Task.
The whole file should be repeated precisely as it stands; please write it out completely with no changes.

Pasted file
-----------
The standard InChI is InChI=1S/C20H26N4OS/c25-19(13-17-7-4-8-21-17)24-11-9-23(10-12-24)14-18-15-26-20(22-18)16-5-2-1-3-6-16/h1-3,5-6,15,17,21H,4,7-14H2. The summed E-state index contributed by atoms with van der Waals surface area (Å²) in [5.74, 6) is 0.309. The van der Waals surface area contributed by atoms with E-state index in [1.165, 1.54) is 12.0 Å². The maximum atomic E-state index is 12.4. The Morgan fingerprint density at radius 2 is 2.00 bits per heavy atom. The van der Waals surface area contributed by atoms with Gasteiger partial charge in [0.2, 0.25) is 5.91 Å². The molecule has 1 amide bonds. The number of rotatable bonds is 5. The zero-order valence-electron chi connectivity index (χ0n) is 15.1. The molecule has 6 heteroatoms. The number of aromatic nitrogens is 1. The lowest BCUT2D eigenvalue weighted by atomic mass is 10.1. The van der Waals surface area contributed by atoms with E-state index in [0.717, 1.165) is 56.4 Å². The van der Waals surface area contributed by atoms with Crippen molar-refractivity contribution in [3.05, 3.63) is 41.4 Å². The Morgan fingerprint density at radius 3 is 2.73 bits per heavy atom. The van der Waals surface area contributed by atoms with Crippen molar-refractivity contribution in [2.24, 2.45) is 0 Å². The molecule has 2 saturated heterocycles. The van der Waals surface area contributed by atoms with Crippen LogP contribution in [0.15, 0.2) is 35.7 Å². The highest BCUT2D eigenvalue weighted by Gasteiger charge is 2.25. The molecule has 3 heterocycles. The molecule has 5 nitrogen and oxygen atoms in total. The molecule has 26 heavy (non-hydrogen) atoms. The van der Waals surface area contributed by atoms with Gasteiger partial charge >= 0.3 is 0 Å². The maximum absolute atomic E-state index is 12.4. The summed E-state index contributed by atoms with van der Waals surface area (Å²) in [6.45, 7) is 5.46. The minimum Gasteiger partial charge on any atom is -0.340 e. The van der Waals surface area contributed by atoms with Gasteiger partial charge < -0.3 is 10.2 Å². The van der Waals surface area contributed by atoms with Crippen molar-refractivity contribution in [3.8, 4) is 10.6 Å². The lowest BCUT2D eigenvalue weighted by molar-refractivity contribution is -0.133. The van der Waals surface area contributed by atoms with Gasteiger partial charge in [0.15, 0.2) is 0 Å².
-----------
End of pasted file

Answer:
The standard InChI is InChI=1S/C20H26N4OS/c25-19(13-17-7-4-8-21-17)24-11-9-23(10-12-24)14-18-15-26-20(22-18)16-5-2-1-3-6-16/h1-3,5-6,15,17,21H,4,7-14H2. The summed E-state index contributed by atoms with van der Waals surface area (Å²) in [5.74, 6) is 0.309. The van der Waals surface area contributed by atoms with E-state index in [1.165, 1.54) is 12.0 Å². The maximum atomic E-state index is 12.4. The Morgan fingerprint density at radius 2 is 2.00 bits per heavy atom. The van der Waals surface area contributed by atoms with Gasteiger partial charge in [0.2, 0.25) is 5.91 Å². The molecule has 1 amide bonds. The number of rotatable bonds is 5. The zero-order valence-electron chi connectivity index (χ0n) is 15.1. The molecule has 6 heteroatoms. The number of aromatic nitrogens is 1. The lowest BCUT2D eigenvalue weighted by atomic mass is 10.1. The van der Waals surface area contributed by atoms with E-state index in [0.717, 1.165) is 56.4 Å². The van der Waals surface area contributed by atoms with Crippen molar-refractivity contribution in [3.05, 3.63) is 41.4 Å². The Morgan fingerprint density at radius 3 is 2.73 bits per heavy atom. The van der Waals surface area contributed by atoms with Crippen molar-refractivity contribution in [2.24, 2.45) is 0 Å². The molecule has 2 saturated heterocycles. The van der Waals surface area contributed by atoms with Crippen LogP contribution in [0.15, 0.2) is 35.7 Å². The highest BCUT2D eigenvalue weighted by Gasteiger charge is 2.25. The molecule has 3 heterocycles. The molecule has 5 nitrogen and oxygen atoms in total. The molecule has 26 heavy (non-hydrogen) atoms. The van der Waals surface area contributed by atoms with Gasteiger partial charge >= 0.3 is 0 Å². The maximum absolute atomic E-state index is 12.4. The summed E-state index contributed by atoms with van der Waals surface area (Å²) in [6.45, 7) is 5.46. The minimum Gasteiger partial charge on any atom is -0.340 e. The van der Waals surface area contributed by atoms with Gasteiger partial charge < -0.3 is 10.2 Å². The van der Waals surface area contributed by atoms with Crippen molar-refractivity contribution in [3.8, 4) is 10.6 Å². The lowest BCUT2D eigenvalue weighted by molar-refractivity contribution is -0.133. The van der Waals surface area contributed by atoms with Gasteiger partial charge in [0.15, 0.2) is 0 Å².